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...she did not quite understand, and he frightened her; she never, in fact, got through anything but Gulliver and the Tale of a Tub; but some of his sayings stuck to her and came up against her again and again, until, like most of us who have had even a glimpse of the dark and dreadful caverns in that man's soul, she wished that he had never been born. For years, even to the day of her death, the poison of one sentence in the Tale of a Tub remained with her--those memorable words that "Happiness is a perpetual possession of being well deceived." Yet she pitied him; who does not pity him? Who is there in English history who excites and deserves profounder pity?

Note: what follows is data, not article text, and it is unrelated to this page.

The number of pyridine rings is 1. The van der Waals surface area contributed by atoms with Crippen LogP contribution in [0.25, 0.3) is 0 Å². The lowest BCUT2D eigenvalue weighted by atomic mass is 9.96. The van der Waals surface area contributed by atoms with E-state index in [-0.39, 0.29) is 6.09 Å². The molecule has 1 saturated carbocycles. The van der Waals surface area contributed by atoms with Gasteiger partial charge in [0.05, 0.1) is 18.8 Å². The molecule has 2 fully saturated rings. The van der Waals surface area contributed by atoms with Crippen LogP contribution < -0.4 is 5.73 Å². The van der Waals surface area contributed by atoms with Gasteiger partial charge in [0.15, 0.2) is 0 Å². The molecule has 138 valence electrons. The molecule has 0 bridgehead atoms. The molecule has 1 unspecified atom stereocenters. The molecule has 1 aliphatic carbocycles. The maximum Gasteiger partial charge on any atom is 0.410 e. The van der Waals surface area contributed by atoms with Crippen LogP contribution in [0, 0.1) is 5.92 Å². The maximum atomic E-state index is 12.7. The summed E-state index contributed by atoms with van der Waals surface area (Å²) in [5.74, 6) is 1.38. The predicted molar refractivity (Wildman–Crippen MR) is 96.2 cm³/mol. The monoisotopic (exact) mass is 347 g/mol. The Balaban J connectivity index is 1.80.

Of all her treasures, however, the one which produced the deepest impression on her was "Romeo and Juliet." She saw there the possibilities of love. For the first time she became fully aware of what she could have been. One evening she sat as in a trance. Cowfold had departed; she was on the balcony in Verona, Romeo was below. She leaned over and whispered to... Swift, Jonathan
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